Top 10 Features of OS X Mavericks

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Apple's latest desktop operating system, OS X Mavericks, is officially available for download, and best of all, it's available for free as an upgrade for Mac users with Macs going as far back as 2007. Cupertino promises that Mavericks will provide a host of improvements to system performance, as well as some slick new software features and apps. Apple claims Mavericks will help improve your Mac's battery life, get more out of your computer's RAM and even boost graphics efficiency. Software improvements include updates to Safari, tabbed Finder windows, document tagging and iCloud keychain. But there's more to Mavericks than that. So read on, to check out the top features of Apple's newest desktop operating system.

Tabbed Finder Windows

Most of your favorite files are in a folder that's 4 levels off the root. But when you want to move that file to another folder, it happens to be several levels away. If that's enough to make you completely lost, OS X Mavericks is making folder browsing a bit easier.

Taking a page from Web browsers, Finder windows now support tabs, allowing users to simply open a New Finder tab and start navigating somewhere new without cluttering their desktop or getting completely lost.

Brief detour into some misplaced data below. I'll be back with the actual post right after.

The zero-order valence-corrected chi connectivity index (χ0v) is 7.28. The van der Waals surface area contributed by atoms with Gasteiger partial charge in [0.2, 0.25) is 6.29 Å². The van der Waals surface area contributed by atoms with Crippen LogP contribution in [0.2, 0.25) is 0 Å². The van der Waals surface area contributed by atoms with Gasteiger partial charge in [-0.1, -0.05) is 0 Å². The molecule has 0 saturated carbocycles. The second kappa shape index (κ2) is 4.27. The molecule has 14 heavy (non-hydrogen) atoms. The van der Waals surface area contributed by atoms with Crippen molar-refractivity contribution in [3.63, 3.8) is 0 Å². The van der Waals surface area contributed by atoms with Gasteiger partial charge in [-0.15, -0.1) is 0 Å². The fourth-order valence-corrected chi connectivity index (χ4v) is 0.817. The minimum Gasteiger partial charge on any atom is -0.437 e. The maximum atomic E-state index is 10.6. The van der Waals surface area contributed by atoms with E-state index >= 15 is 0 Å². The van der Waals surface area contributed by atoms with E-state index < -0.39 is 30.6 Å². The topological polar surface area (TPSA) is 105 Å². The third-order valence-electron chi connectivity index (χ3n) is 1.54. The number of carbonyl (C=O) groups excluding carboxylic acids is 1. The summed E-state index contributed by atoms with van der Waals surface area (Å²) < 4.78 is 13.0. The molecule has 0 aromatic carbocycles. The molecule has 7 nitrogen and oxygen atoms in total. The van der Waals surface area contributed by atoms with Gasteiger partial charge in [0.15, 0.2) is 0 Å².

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Document Tagging

Organization is key as you collect more and more documents. You saved your grandma's favorite cookie recipe, but you can't remember what you named the file and where you put it. With OS X Maverick's new file tagging system, you'll be able to organize your entire file system just like you organize Evernote.

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Multiple Display Support

Sometimes one display isn't enough. Maybe you want to watch some Netflix while working on an email or doing research file writing a paper. Things can get pretty crowded, with windows squeezed into little corners or tabs that need constant switching back and forth.

Apple's new OS now supports multiple displays, allowing users to get even more stuff done on their Macs. Users can open apps in full screen mode on their second monitor without affecting the main screen or work side by side with multiple windows. Plus, those with Apple TV can connect their computer via AirPlay and turn their television in to a full-powered display.

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New Safari

Safari now offers smoother performance and a cleaner interface using a new sidebar that lets you browse right from your bookmarks on the left side of the screen. A new feature called Shared links lets you quickly see what your Twitter and Facebook friends are sharing.